FIA President Jean Todt thinks it is only right that the richest Formula 1 teams and drivers pay a greater fee to compete in the World Championship starting next year.
A major hike in the entry fees for the 2013 championship have been imposed as part of a move by the FIA to increase the revenue it generates from the sport. The deal is part of the new governing Concorde Agreement that is expected to be finalized shortly, which Todt says will also prevent a minority of teams from blocking rule changes (see separate story).
With title-winning teams set to pay several million dollars more to enter, there have been questions asked about why the fees are going up at a time of cost-cutting. Todt thinks the new structure, which was made official last week, is ultimately fairer, because the smaller teams pay less than now while only the bigger, richer squads are being asked to pay more.
"I have seen so many things written that do not represent the reality," said Todt in an exclusive interview with AUTOSPORT. "At the moment there is an entry fee which is 309,000 euros [$396,000], plus a share of the charges [for timing, weather services etc] which is about 400,000 euro, which makes about 750,000 – so, one million U.S. dollars.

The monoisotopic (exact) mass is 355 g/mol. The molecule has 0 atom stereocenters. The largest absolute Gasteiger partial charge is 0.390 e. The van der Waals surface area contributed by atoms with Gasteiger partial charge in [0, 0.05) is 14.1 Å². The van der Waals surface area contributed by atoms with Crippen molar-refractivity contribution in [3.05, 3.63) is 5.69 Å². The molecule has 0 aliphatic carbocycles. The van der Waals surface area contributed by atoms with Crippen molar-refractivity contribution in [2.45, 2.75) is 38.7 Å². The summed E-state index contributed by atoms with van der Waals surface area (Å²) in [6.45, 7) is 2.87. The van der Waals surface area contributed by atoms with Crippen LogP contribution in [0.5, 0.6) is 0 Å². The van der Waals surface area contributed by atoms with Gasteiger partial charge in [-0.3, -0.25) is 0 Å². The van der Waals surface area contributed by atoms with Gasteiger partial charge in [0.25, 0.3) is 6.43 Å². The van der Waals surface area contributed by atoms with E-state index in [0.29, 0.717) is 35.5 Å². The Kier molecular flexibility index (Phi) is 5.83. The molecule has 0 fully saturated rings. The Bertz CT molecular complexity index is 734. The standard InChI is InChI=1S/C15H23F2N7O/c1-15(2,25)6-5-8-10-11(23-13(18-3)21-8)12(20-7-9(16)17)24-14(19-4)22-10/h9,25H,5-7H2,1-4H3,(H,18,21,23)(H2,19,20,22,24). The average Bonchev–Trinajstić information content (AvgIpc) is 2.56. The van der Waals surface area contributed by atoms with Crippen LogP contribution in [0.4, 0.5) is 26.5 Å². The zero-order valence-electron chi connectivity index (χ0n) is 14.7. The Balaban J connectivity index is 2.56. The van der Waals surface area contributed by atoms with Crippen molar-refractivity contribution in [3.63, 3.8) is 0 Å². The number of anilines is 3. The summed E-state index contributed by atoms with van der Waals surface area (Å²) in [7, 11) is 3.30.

"The smallest teams will pay less, as they will pay $500,000 to $800,000. So that is about six teams out of 12. The biggest teams with the biggest revenues will pay more.
"I feel in any democratic country you are paying your taxes depending on your income. So it will generate about 30 percent more from this side. Then with the drivers [for their superlicense] it is same concept. A fixed base [$10,000] and then $1000 for each point, which means we will come back to the situation of 2008-'09.
"Is it quite high? I am very happy for the drivers because they deserve it, but if you get $20-$30 million [salary] you can afford to pay a superlicense of $250,000. And if you don't get money, you will pay $10,000."
Todt says that the increase in revenues that will come from the entry fees, superlicense and an increased payment from Bernie Ecclestone's Formula One Management group was essential for the FIA's future.
"I think it is fair, as we need more money to generate programs for the other activities of our organization," he said. "I feel it is absolutely necessary if we want to do the job of the FIA, which is promote the sport from grass roots to the highest level, and to fulfill what we need to do on the mobility program."
The FIA's mobility agenda is aimed at fostering service and knowledge exchange among its member national clubs, identifying innovative ways to help emerging clubs to grow and prosper, and increase synergies with the sporting arm of the FIA, notably on safety and environmental issues.